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Holding a runner on First Base


Guest Brendan Philbin

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Guest Brendan Philbin

Hi there. I play first base for my high school team and am having a problem with my coach regarding the way I am holding runners on. Here is the situation. With a runner in first base and a lefty pitcher, I play pretty much behind the runner. When my pitcher (the move of whom I can see before the runner) makes his initial start of his stretch, I sneak in behind the runner and receive the ball from the pitcher on a pickoff throw. My coach says this is illegal in that it is throwing to an unoccupied base and I am deceiving the runner. So I need your help, is if legal what I am doing because I have had great success with it. If possible, please cite some rules from the Official a Rule Book in your response. Thanks!

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Hi there. I play first base for my high school team and am having a problem with my coach regarding the way I am holding runners on. Here is the situation. With a runner in first base and a lefty pitcher, I play pretty much behind the runner. When my pitcher (the move of whom I can see before the runner) makes his initial start of his stretch, I sneak in behind the runner and receive the ball from the pitcher on a pickoff throw. My coach says this is illegal in that it is throwing to an unoccupied base and I am deceiving the runner. So I need your help, is if legal what I am doing because I have had great success with it. If possible, please cite some rules from the Official a Rule Book in your response. Thanks!

Your move seems totally legal. Your coach may be protecting you from unschooled umpires that don't know the rules as your coach doesn't either. Does your HS play under NFHS rules? Cites are available for that but it's late and I am watching the spurs.

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1.1.4 deals with players in fair territory at the time of pitch. Here's the case play that says what you're doing is legal.

 

 

6.2.4 SITUATION J:

With R1 on first base and two outs, F1 attempts to pick off R1. As F1 pivots to throw, he realizes that F3 is not on the base, but is in his normal defensive position. F1 completes the throw without interruption. The coach of the offensive team wants a balk called on F1.

RULING: As long as F3 is in the proximity of the base, F1 would not be guilty of a balk. Proximity is umpire judgment and is based on whether the fielder is close enough to the base to legitimately make a play on the runner.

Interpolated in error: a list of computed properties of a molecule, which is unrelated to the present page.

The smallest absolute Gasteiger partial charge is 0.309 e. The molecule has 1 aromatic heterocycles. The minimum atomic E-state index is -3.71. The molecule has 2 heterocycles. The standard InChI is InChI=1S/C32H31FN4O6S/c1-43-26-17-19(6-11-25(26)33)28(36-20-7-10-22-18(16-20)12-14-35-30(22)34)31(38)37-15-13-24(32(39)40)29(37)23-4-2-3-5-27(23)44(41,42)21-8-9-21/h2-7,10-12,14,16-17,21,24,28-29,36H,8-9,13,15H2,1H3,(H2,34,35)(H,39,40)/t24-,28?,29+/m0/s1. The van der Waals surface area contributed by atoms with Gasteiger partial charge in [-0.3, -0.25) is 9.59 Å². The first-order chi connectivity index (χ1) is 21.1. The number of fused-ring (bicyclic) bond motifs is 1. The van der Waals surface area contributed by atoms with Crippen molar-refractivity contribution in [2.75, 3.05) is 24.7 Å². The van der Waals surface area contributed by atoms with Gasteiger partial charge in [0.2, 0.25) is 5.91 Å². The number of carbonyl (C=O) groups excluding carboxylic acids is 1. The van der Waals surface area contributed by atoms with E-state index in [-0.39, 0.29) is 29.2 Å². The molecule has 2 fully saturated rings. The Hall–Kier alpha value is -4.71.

If you're catching the runner off the base, I'd say that's pretty good evidence you're  close enough to make a legitimate play! 

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Hi there. I play first base for my high school team and am having a problem with my coach regarding the way I am holding runners on. Here is the situation. With a runner in first base and a lefty pitcher, I play pretty much behind the runner. When my pitcher (the move of whom I can see before the runner) makes his initial start of his stretch, I sneak in behind the runner and receive the ball from the pitcher on a pickoff throw. My coach says this is illegal in that it is throwing to an unoccupied base and I am deceiving the runner. So I need your help, is if legal what I am doing because I have had great success with it. If possible, please cite some rules from the Official a Rule Book in your response. Thanks!

 

Why does you coach think the base is unoccupied? The term refers to a runner, not a fielder.

 

It's legal to deceive a runner if done within the rules. If you were not allowed to deceive the runner you'd have to tell him when the pitcher was going to throw to the base. Run that by your coach and see it the light comes on.

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When my pitcher (the move of whom I can see before the runner) makes his initial start of his stretch, I sneak in behind the runner and receive the ball from the pitcher on a pickoff throw.

 

From what you describe, it is legal. What might get in trouble with this move is if your "sneak in" puts you between the runner and the base and you don't yet have the ball. That "might" be obstruction on you.

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